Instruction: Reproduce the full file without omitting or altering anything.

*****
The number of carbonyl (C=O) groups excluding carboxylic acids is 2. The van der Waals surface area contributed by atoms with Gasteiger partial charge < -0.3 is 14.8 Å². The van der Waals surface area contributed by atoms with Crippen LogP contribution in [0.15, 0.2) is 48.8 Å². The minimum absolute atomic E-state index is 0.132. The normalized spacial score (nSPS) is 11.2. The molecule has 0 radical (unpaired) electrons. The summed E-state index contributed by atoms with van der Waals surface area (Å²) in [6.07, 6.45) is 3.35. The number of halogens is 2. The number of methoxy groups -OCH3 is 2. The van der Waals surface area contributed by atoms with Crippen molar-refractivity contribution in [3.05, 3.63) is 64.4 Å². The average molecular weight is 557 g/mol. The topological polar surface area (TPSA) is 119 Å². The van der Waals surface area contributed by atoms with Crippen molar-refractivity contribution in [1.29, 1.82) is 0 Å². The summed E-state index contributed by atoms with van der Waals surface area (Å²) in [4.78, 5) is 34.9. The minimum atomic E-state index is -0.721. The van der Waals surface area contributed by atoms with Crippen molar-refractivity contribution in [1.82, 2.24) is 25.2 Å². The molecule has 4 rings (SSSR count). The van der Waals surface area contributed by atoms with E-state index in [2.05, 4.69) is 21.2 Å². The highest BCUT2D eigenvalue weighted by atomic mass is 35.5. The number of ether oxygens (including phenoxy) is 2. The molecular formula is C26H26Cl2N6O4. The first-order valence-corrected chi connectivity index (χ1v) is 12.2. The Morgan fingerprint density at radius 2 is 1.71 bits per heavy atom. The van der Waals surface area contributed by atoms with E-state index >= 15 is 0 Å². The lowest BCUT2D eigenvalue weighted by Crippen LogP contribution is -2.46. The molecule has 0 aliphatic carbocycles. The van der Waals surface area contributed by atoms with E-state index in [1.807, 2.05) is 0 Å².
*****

The number of carbonyl (C=O) groups excluding carboxylic acids is 2. The van der Waals surface area contributed by atoms with Gasteiger partial charge < -0.3 is 14.8 Å². The van der Waals surface area contributed by atoms with Crippen LogP contribution in [0.15, 0.2) is 48.8 Å². The minimum absolute atomic E-state index is 0.132. The normalized spacial score (nSPS) is 11.2. The molecule has 0 radical (unpaired) electrons. The summed E-state index contributed by atoms with van der Waals surface area (Å²) in [6.07, 6.45) is 3.35. The number of halogens is 2. The number of methoxy groups -OCH3 is 2. The van der Waals surface area contributed by atoms with Crippen molar-refractivity contribution in [3.05, 3.63) is 64.4 Å². The average molecular weight is 557 g/mol. The topological polar surface area (TPSA) is 119 Å². The van der Waals surface area contributed by atoms with Crippen molar-refractivity contribution in [1.29, 1.82) is 0 Å². The summed E-state index contributed by atoms with van der Waals surface area (Å²) in [4.78, 5) is 34.9. The minimum atomic E-state index is -0.721. The van der Waals surface area contributed by atoms with Crippen molar-refractivity contribution in [1.82, 2.24) is 25.2 Å². The molecule has 4 rings (SSSR count). The van der Waals surface area contributed by atoms with E-state index in [2.05, 4.69) is 21.2 Å². The highest BCUT2D eigenvalue weighted by atomic mass is 35.5. The number of ether oxygens (including phenoxy) is 2. The molecular formula is C26H26Cl2N6O4. The first-order valence-corrected chi connectivity index (χ1v) is 12.2. The Morgan fingerprint density at radius 2 is 1.71 bits per heavy atom. The van der Waals surface area contributed by atoms with E-state index >= 15 is 0 Å². The lowest BCUT2D eigenvalue weighted by Crippen LogP contribution is -2.46. The molecule has 0 aliphatic carbocycles. The van der Waals surface area contributed by atoms with E-state index in [1.807, 2.05) is 0 Å².